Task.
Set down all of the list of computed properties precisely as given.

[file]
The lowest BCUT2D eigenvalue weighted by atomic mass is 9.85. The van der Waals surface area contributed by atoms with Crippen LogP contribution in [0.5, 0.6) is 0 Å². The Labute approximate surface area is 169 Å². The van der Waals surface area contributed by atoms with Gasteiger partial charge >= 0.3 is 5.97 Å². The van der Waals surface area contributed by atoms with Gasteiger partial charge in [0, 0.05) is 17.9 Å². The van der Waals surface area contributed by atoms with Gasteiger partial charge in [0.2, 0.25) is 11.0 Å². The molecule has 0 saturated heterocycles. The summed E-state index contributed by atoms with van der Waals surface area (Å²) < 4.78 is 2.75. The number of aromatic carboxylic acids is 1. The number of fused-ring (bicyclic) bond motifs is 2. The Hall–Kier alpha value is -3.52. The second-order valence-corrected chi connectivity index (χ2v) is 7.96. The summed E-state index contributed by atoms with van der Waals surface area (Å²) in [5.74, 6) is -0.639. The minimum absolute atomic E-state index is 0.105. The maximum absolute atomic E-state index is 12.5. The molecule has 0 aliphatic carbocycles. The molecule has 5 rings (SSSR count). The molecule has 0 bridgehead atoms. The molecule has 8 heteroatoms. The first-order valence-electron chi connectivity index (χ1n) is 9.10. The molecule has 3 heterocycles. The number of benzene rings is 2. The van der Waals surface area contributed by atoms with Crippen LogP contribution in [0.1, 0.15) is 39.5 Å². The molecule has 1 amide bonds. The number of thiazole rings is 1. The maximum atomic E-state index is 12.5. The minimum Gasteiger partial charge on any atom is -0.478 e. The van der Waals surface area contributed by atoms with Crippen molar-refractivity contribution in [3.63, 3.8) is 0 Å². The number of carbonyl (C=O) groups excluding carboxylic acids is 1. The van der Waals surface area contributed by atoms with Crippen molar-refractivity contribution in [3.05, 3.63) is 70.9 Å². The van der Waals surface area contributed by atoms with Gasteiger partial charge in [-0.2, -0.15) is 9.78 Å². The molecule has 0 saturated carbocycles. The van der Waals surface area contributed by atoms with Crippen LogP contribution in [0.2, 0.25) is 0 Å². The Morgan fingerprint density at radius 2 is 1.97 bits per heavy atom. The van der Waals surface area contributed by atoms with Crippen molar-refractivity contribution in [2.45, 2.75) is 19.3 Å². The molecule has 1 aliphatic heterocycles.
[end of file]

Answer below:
The lowest BCUT2D eigenvalue weighted by atomic mass is 9.85. The van der Waals surface area contributed by atoms with Crippen LogP contribution in [0.5, 0.6) is 0 Å². The Labute approximate surface area is 169 Å². The van der Waals surface area contributed by atoms with Gasteiger partial charge >= 0.3 is 5.97 Å². The van der Waals surface area contributed by atoms with Gasteiger partial charge in [0, 0.05) is 17.9 Å². The van der Waals surface area contributed by atoms with Gasteiger partial charge in [0.2, 0.25) is 11.0 Å². The molecule has 0 saturated heterocycles. The summed E-state index contributed by atoms with van der Waals surface area (Å²) < 4.78 is 2.75. The number of aromatic carboxylic acids is 1. The number of fused-ring (bicyclic) bond motifs is 2. The Hall–Kier alpha value is -3.52. The second-order valence-corrected chi connectivity index (χ2v) is 7.96. The summed E-state index contributed by atoms with van der Waals surface area (Å²) in [5.74, 6) is -0.639. The minimum absolute atomic E-state index is 0.105. The maximum absolute atomic E-state index is 12.5. The molecule has 0 aliphatic carbocycles. The molecule has 5 rings (SSSR count). The molecule has 0 bridgehead atoms. The molecule has 8 heteroatoms. The first-order valence-electron chi connectivity index (χ1n) is 9.10. The molecule has 3 heterocycles. The number of benzene rings is 2. The van der Waals surface area contributed by atoms with Crippen LogP contribution in [0.1, 0.15) is 39.5 Å². The molecule has 1 amide bonds. The number of thiazole rings is 1. The maximum atomic E-state index is 12.5. The minimum Gasteiger partial charge on any atom is -0.478 e. The van der Waals surface area contributed by atoms with Crippen molar-refractivity contribution in [3.63, 3.8) is 0 Å². The number of carbonyl (C=O) groups excluding carboxylic acids is 1. The van der Waals surface area contributed by atoms with Crippen molar-refractivity contribution in [3.05, 3.63) is 70.9 Å². The van der Waals surface area contributed by atoms with Gasteiger partial charge in [-0.2, -0.15) is 9.78 Å². The molecule has 0 saturated carbocycles. The van der Waals surface area contributed by atoms with Crippen LogP contribution in [0.2, 0.25) is 0 Å². The Morgan fingerprint density at radius 2 is 1.97 bits per heavy atom. The van der Waals surface area contributed by atoms with Crippen molar-refractivity contribution in [2.45, 2.75) is 19.3 Å². The molecule has 1 aliphatic heterocycles.